My Dying Bride - Turn Loose The Swans
From promising beginnings, genre trailblazers My Dying Bride would begin to fully flesh out their depressive death-doom sound on their sophomore release, Turn Loose The Swans. Changes abound, from more varied vocals to a keener sense of songwriting. The direction of the music is sharper, more focused. Aaron Stainthorpe finally finds his niche with a painful persistence behind his slightly strangled approach, eschewing the more death metal-appropriate growls of past work. Overall, it all comes together notably better for the band this time around.
"Sear Me MCMXCIII" is the next installment of what turned out to be a 3-part song stretched over multiple records, and opens the record by highlighting the new elements of the band's repetoire. With an elegant mix of keys and violin painting a backdrop to Stainthorpe's dramatic verse, it sets a haunting fog of an atmosphere. "Your River" pushes that atmosphere into it's intro before ripping into a dirge of pounding drums, jagged riffs and a deeply cut groove. This is one of MDB's best songs of their early years, easily filling 9+ minutes and making it feel like half as much. "The Songless Bird" is a bit on the meandering side, never fully realizing the potential of a few memorable moments. "The Snow In My Hand" works a bit better, easily shifting tempos from slow doom to mid-paced death metal and back again. "The Crown Of Sympathy" is my favorite Turn Loose The Swans track, a wonderful 12 minutes of thick, overbearing melodrama. The title track doesn't disappoint, and "Black God" offers a tragic outro, with female guest vocals draping over depressed violin melody and Aaron's ode to heartache.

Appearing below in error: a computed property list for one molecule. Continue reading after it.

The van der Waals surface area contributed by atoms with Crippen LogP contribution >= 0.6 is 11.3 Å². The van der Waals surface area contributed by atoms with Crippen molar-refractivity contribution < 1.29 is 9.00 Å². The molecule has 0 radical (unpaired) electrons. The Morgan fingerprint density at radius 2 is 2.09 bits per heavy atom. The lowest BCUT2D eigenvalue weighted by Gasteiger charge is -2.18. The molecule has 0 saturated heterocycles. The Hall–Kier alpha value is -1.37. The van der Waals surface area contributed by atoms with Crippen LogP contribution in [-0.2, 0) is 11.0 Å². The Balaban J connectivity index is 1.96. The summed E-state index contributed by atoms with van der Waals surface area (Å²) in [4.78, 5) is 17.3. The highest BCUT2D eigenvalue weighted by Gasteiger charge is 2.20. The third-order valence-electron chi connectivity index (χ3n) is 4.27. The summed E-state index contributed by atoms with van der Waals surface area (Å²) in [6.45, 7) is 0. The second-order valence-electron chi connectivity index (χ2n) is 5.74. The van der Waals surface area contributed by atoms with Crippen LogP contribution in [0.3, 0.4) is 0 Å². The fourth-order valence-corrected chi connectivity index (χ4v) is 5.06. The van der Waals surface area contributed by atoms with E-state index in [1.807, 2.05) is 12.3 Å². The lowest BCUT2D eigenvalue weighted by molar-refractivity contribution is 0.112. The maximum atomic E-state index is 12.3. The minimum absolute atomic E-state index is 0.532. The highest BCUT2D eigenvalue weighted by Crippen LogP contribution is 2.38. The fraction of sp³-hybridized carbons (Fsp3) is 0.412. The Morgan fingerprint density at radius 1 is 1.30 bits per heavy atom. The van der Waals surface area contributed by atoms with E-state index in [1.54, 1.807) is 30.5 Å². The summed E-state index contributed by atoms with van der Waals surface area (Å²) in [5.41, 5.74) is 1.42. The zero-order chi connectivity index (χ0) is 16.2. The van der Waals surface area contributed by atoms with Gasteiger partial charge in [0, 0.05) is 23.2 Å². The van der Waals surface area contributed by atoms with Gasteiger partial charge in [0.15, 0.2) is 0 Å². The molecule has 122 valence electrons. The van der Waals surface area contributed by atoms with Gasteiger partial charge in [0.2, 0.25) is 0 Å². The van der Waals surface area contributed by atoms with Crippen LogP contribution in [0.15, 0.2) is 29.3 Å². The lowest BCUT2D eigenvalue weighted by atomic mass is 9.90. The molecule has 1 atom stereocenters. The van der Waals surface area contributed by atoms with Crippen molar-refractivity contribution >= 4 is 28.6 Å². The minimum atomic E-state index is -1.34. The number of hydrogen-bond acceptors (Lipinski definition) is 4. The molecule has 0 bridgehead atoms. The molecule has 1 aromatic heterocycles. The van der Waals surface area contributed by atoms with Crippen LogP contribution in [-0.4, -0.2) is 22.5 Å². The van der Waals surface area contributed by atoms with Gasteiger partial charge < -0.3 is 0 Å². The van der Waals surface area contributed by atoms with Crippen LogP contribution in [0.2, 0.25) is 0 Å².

Without a doubt, Turn Loose The Swans was the point in time when My Dying Bride found their voice. They would continue to refine it with future releases, but there is a specific feeling to this record, an undercurrent of some unnamed emotion that gives it a unique place amongst their discography to date. The increased focus on depressive moodscapes and gothic atmosphere couples magnificently with their solid metal foundations to create what one reviewer once dubbed as "Bram Stoker's 'Dracula' for the ears".
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